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Glass patterns slabbed by NGC

Seventeen experimental cents and tokens struck in glass during World War II to test the unusual composition for coinage were certified for Numismatic Guaranty Corporation. They were to be part of a Heritage auction at the American Numismatic Association World’s Fair of Money held early August in Denver.

The U.S. Mint experimented in 1942 with a variety of alternative materials for cents because copper was needed for the war effort.

 Here are two of 17 experimental glass cents and tokens slabbed by Numismatic Guaranty Corporation.

Here are two of 17 experimental glass cents and tokens slabbed by Numismatic Guaranty Corporation.

Pattern (or test) cents were struck in bronze, brass, zinc, zinc-coated steel, manganese, white metal, aluminum, lead, rubber, fiber, plastic and even glass. Ultimately, zinc-coated steel was selected for 1943 cents.

The glass patterns were created by Blue Ridge Glass Corporation of Kingsport, Tenn., using blanks supplied by Corning Glass Works and dies prepared by U.S. Mint engraver John Sinnock. The 1942-dated obverse was based on the then-circulating Columbia Two Centavos while the reverse featured a design proposed by Anthony Paquet in the 19th century.

The group certified by NGC includes nine pattern glass cents, of which seven are intact and two are fragments. All are struck on amber-colored glass blanks. The grades of the intact specimens range from NGC MS-62 to NGC MS-64 while the fragmented pieces were attributed but not graded. Numismatists were previously aware of just two Blue Ridge glass pattern cents, one of which was a fragment.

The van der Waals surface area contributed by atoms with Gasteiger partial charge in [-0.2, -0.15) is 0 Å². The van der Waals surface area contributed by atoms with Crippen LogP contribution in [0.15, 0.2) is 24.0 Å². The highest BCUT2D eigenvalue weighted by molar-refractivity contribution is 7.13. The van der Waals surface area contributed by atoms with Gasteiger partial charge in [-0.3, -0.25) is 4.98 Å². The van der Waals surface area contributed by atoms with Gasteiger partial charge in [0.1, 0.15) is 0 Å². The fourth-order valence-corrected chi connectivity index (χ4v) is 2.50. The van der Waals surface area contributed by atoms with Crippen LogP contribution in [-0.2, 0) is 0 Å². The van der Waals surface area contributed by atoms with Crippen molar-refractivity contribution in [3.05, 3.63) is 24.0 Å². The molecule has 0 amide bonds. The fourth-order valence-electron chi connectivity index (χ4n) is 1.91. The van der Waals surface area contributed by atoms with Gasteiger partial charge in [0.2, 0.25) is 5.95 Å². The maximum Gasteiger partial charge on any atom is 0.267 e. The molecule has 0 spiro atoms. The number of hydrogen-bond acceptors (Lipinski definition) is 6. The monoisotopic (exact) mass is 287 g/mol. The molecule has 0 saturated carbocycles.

Also certified by NGC are eight glass tokens struck at the same time as the glass cents by the Blue Ridge Glass Corporation. Three of these were struck with a die depicting the factory and text BLUE RIDGE GLASS CORP. The others feature more modest design elements. The tokens have been graded MS-64 to MS-66 except two that are fragmented.

Roger W. Burdette, author of United States Pattern and Experimental Pieces of World War II, noted that Blue Ridge Glass employees carried glass blanks in their pockets, and they chipped, creating sharp edges. These experimental glass pieces have been cataloged by Burdette and will appear in the next edition of his book. NGC used Burdette’s catalog numbers.

View all 17 at

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